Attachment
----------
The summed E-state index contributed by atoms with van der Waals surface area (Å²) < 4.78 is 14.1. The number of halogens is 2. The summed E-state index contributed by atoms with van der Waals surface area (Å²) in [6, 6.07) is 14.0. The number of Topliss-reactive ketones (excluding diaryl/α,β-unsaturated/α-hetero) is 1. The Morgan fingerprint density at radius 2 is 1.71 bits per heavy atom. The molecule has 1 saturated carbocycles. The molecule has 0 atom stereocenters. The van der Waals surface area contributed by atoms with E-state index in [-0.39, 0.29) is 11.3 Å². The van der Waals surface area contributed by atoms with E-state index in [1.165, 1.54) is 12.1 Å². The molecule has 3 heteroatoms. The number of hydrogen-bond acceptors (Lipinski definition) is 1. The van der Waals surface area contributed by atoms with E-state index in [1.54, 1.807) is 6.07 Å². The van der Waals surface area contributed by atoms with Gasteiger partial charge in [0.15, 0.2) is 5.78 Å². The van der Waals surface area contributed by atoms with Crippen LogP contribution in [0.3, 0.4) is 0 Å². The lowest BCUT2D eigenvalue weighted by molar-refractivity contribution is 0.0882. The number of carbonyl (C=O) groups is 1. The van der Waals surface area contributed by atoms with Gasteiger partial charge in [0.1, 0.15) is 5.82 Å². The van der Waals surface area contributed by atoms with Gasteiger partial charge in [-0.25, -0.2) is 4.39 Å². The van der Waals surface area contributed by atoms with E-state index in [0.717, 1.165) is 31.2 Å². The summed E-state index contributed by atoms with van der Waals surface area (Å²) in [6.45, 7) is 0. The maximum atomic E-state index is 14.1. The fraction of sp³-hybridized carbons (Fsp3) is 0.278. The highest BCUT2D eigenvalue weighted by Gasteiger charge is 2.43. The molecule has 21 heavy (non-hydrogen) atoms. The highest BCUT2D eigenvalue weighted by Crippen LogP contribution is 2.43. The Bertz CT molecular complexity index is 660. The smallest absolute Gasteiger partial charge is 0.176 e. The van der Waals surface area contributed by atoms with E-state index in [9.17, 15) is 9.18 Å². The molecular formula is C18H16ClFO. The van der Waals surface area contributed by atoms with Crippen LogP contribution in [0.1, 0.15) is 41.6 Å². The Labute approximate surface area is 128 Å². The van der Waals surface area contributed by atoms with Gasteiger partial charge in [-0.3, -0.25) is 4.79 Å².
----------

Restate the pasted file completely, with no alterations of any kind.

The summed E-state index contributed by atoms with van der Waals surface area (Å²) < 4.78 is 14.1. The number of halogens is 2. The summed E-state index contributed by atoms with van der Waals surface area (Å²) in [6, 6.07) is 14.0. The number of Topliss-reactive ketones (excluding diaryl/α,β-unsaturated/α-hetero) is 1. The Morgan fingerprint density at radius 2 is 1.71 bits per heavy atom. The molecule has 1 saturated carbocycles. The molecule has 0 atom stereocenters. The van der Waals surface area contributed by atoms with E-state index in [-0.39, 0.29) is 11.3 Å². The van der Waals surface area contributed by atoms with E-state index in [1.165, 1.54) is 12.1 Å². The molecule has 3 heteroatoms. The number of hydrogen-bond acceptors (Lipinski definition) is 1. The van der Waals surface area contributed by atoms with E-state index in [1.54, 1.807) is 6.07 Å². The van der Waals surface area contributed by atoms with Gasteiger partial charge in [0.15, 0.2) is 5.78 Å². The van der Waals surface area contributed by atoms with Crippen LogP contribution in [0.3, 0.4) is 0 Å². The lowest BCUT2D eigenvalue weighted by molar-refractivity contribution is 0.0882. The number of carbonyl (C=O) groups is 1. The van der Waals surface area contributed by atoms with Gasteiger partial charge in [0.1, 0.15) is 5.82 Å². The van der Waals surface area contributed by atoms with Gasteiger partial charge in [-0.25, -0.2) is 4.39 Å². The van der Waals surface area contributed by atoms with E-state index in [0.717, 1.165) is 31.2 Å². The summed E-state index contributed by atoms with van der Waals surface area (Å²) in [6.45, 7) is 0. The maximum atomic E-state index is 14.1. The fraction of sp³-hybridized carbons (Fsp3) is 0.278. The highest BCUT2D eigenvalue weighted by Gasteiger charge is 2.43. The molecule has 21 heavy (non-hydrogen) atoms. The highest BCUT2D eigenvalue weighted by Crippen LogP contribution is 2.43. The Bertz CT molecular complexity index is 660. The smallest absolute Gasteiger partial charge is 0.176 e. The van der Waals surface area contributed by atoms with E-state index in [9.17, 15) is 9.18 Å². The molecular formula is C18H16ClFO. The van der Waals surface area contributed by atoms with Crippen LogP contribution in [0.1, 0.15) is 41.6 Å². The Labute approximate surface area is 128 Å². The van der Waals surface area contributed by atoms with Gasteiger partial charge in [-0.3, -0.25) is 4.79 Å².